The end of coal? Not so fast
Elaine Walsh, Washington, D.C. based Global Projects Partner
While coal’s market share of global energy supply continues to decline because of environmental regulations over the past several years and competition from natural gas and renewables, it still accounts for approximately 14% of energy consumption in the US (eia), 60% of energy consumption in China (CEIC), and over 50% of energy consumption in India (BP Energy Outlook). There are several reasons why coal won’t be going away as fast as one might expect:
- The delays in several natural gas pipeline and LNG projects because of regulatory and economic factors have made the development of new gas-fired generation projects and the consistent firm supply of natural gas uncertain in certain parts of the United States and the world.
- Demand for baseload generation and ancillary services for grid reliability, particularly with nuclear retirements and cancellations of new nuclear projects, keeps many coal-fired generation resources in the market.
- In the U.S., many of the more costly and inefficient coal-fired plants have already been retired; most remaining plants meet the prior Administration’s tougher air and coal ash limits and may be more cost competitive with the rollback of certain regulations, particularly when compared to repowering to natural gas.
Shift in Renewable Energy Development and Energy Storage
Jay Ryan, Washington, D.C. based Global Projects Partner, and Michael Didriksen, New York based Global Projects Partner
With the Renewable Electricity Production Tax Credit (PTC) phasing out in 2019, we expect to see a slow drop-off in onshore wind development. However, off-shore wind appears to be gaining significant traction and we foresee a concurrent rise in solar development before the expiration of the Solar Investment Tax Credit (ITC) in 2021.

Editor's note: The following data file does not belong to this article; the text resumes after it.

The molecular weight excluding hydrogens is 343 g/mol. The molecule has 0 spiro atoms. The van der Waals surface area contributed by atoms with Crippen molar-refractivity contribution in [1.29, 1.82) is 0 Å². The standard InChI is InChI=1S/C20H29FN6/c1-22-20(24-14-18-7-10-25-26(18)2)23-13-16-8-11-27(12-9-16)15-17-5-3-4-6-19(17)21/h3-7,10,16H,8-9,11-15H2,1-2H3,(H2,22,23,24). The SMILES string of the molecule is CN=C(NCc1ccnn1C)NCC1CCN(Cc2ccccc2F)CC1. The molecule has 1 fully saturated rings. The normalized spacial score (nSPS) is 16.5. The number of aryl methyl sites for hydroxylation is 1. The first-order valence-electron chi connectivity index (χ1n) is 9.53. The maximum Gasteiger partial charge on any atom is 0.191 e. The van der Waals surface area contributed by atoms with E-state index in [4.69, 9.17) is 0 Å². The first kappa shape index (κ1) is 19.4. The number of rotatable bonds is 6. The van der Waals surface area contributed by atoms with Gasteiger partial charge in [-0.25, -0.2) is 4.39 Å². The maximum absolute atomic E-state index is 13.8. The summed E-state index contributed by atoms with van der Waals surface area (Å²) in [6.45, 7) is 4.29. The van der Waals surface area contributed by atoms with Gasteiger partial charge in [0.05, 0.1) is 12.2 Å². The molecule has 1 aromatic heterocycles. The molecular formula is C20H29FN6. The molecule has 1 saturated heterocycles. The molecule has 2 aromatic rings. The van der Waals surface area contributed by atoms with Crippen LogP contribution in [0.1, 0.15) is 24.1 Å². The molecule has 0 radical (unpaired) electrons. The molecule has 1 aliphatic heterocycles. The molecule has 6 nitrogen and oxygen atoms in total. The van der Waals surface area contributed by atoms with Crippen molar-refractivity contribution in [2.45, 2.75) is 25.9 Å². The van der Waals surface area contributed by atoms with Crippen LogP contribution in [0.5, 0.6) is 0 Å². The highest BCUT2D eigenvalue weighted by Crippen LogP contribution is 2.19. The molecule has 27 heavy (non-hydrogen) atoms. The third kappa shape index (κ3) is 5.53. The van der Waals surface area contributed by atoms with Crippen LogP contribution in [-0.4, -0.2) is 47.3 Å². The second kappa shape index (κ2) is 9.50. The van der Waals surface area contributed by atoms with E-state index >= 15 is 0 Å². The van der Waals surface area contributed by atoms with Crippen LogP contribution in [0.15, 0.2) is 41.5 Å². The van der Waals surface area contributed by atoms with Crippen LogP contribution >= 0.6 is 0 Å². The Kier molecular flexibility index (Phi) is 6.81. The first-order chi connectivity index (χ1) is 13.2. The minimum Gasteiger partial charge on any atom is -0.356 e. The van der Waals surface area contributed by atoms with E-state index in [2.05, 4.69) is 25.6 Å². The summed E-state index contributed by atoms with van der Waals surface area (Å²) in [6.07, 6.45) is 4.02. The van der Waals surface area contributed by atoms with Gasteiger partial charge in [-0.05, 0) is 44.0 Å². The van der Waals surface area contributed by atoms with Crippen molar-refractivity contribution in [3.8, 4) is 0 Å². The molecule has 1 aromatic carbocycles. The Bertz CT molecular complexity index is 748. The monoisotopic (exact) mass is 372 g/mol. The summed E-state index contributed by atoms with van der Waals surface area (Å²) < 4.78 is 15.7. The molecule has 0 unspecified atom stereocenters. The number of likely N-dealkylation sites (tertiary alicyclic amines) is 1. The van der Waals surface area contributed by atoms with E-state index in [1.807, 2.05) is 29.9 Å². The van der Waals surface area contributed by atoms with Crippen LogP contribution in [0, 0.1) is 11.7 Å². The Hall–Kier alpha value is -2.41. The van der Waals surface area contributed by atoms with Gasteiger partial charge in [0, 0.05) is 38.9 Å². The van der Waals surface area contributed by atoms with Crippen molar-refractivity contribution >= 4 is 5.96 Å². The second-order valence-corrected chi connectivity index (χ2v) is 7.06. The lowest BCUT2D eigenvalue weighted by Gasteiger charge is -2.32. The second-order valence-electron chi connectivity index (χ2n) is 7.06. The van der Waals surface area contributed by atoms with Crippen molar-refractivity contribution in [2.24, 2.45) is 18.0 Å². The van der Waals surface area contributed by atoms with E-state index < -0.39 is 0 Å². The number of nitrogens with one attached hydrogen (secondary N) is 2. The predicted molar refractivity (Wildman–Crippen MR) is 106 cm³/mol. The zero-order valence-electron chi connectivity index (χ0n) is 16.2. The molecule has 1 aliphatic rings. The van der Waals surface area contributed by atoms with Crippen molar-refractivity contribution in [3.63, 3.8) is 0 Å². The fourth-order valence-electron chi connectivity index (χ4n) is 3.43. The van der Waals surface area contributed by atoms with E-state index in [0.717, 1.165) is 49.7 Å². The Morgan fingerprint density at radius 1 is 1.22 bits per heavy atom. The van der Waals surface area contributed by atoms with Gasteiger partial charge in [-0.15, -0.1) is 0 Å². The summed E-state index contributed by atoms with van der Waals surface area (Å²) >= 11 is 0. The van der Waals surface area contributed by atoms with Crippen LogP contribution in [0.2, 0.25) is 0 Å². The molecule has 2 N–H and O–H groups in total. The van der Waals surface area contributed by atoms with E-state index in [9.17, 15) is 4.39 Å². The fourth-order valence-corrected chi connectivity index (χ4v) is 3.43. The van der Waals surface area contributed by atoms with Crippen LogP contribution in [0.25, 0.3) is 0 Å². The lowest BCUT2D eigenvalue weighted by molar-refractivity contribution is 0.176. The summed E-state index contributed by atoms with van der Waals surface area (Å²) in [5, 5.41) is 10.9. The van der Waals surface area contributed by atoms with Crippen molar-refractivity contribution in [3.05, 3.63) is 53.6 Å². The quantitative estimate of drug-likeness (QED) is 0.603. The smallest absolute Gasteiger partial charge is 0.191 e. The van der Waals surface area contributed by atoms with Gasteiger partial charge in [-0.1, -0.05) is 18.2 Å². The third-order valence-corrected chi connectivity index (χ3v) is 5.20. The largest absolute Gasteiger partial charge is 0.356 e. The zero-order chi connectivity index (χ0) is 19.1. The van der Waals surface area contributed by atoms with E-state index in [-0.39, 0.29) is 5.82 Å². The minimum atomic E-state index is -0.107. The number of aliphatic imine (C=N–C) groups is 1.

- While there remains a robust pipeline of onshore wind projects in active construction, overall installations in 2018 appear to be significantly lower than those in 2017, which were in turn a drop off from 2016. With the phaseout of the PTC this trend will likely continue.
- More than 1,700 MWs in offshore wind projects have been awarded recently via various state RFP processes (AWEA).
- Tariffs on solar panels and aluminum provided some headwinds to solar project development. While residential solar development has been flat, it appears that after some delays due to tariff uncertainty there will be a significant uptick in utility scale solar development, with over 11.2 GWs of utility scale solar being announced in 2018 (SEIA).
FERC Order No. 841, issued in February 2018, directed ISOs and RTOs to develop rules that would enable energy storage resources to participate in wholesale energy, capacity and ancillary services markets. In response to Order No. 841, ISOs and RTOs filed proposed tariff changes with FERC in December 2018 detailing proposed rules for integrating energy storage resources into FERC-regulated markets. The RTO/ISO filings further the momentum behind the deployment of storage resources and we expect to see a number of developments in 2019 including:
- FERC modification and/or approval of the proposed RTO/ISO rules with implementation occurring in late 2019 or early 2020.
- Increased development of solar plus storage projects, as battery storage continues to go mainstream.